An Everett native and 2015 Everett High School graduate is serving in Japan in the U.S. Navy aboard one of the forward-deployed mine countermeasures ship, USS Patriot.
Petty Officer 2nd Class Matthew Chase is a mineman aboard the Avenger-class mine countermeasures ship, operating out of Sasebo, Japan. The ship routinely deploys to protect alliances, enhance partnerships, and be ready to respond if a natural disaster occurs in the region.
A Navy mineman is responsible for performing organizational and intermediate level maintenance on underwater mines and associated equipment, guns, gun mounts, handling equipment, small arms, surface sonar and mine countermeasures equipment.
Chase is proud to serve in the Pacific and fondly recalls memories of Everett.
“Growing up in the Boston area there was a lot of pride for military and the brotherhood and camaraderie is what I bring into my Navy career,” said Chase. “If I didn’t have the lessons I learned back home, I wouldn’t be in the position I am now.”
Moments like that make it worth serving around the world ready at all times to defend America’s interests. With more than 50 percent of the world’s shipping tonnage and a third of the world’s crude oil passing through the region, the United States has historic and enduring interests in this part of the world. The Navy’s presence in Sasebo is part of that long-standing commitment, explained Navy officials.
With a crew of more than 80, Patriot is 224 feet long and weighs approximately 1,300 tons. Patriot is one of the Navy’s 11 Avenger-class mine countermeasures ships that are designed to neutralize mines from vital waterways and harbors. There are four minesweeper in Sasebo, Japan, as part of the forward-deployed mine countermeasures force that are on-call to respond in the event of a mine-clearing operation in the Indo-Pacific.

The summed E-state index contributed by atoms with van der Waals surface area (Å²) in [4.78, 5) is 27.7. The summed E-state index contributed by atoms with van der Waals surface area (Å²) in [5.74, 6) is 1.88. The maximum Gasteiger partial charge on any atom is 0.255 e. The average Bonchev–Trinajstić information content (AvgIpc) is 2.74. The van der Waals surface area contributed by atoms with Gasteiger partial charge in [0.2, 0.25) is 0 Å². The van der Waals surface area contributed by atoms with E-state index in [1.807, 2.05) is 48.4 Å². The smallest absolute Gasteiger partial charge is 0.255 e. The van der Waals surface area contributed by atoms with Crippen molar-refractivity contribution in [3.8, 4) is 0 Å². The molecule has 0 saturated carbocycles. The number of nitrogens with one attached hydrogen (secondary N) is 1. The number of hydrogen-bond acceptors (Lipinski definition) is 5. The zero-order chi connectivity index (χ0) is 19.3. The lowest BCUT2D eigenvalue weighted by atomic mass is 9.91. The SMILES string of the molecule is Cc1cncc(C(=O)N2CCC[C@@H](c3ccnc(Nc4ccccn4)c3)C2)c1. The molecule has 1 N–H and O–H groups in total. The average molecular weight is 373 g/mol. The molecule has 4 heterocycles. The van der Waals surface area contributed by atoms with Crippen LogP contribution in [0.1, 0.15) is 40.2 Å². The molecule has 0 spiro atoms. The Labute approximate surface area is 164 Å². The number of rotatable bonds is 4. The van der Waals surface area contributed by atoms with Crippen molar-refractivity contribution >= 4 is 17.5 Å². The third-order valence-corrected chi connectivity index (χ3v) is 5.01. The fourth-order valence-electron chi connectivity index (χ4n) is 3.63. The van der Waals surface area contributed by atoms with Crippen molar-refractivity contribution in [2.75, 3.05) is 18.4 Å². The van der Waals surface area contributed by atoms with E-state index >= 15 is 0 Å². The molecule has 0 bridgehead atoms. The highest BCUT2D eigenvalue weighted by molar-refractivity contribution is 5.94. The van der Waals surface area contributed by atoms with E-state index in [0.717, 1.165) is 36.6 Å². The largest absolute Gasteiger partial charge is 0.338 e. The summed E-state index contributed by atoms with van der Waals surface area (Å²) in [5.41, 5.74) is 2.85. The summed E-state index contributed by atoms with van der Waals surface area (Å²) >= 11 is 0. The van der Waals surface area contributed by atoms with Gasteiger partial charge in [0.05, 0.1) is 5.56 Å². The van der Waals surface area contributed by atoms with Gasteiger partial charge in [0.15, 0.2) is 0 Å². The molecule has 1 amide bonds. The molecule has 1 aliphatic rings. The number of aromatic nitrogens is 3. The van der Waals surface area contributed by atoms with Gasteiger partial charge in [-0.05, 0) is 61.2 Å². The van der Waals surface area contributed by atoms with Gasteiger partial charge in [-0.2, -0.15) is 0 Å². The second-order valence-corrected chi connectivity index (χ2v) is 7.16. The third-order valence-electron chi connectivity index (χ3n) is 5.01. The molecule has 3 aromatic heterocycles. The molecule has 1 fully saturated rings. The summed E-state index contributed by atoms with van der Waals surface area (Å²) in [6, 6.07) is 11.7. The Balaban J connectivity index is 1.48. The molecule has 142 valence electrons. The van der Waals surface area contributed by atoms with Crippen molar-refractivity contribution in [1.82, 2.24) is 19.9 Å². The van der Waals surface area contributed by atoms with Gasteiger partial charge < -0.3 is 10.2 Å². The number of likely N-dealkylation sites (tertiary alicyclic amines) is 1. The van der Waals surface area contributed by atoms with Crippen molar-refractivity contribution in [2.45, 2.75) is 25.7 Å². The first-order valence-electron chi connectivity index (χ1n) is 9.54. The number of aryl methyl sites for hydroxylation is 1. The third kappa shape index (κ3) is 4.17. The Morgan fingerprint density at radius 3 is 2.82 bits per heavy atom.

MCMs in Sasebo routinely operate with allies and partners to build mine countermeasures proficiency and sustain our alliances.
“It’s great being forward deployed because of the new experiences and the traveling ,” said Chase.
As a member of one of the U.S. Navy’s most relied-upon assets, Chase and other sailors know they are part of a legacy that will last beyond their lifetimes providing the Navy the nation needs.
“Serving in the Navy brings me a lot of pride,” said Chase. “I feel useful. I feel like I have a place in doing something around the world.”
Seventh Fleet, which is celebrating its 75th year in 2018, spans more than 124 million square kilometers, stretching from the International Date Line to the India/Pakistan border; and from the Kuril Islands in the North to the Antarctic in the South. Seventh Fleet’s area of operation encompasses 36 maritime countries and 50 percent of the world’s population with between 50-70 U.S. ships and submarines, 140 aircraft, and approximately 20,000 sailors in the 7th Fleet.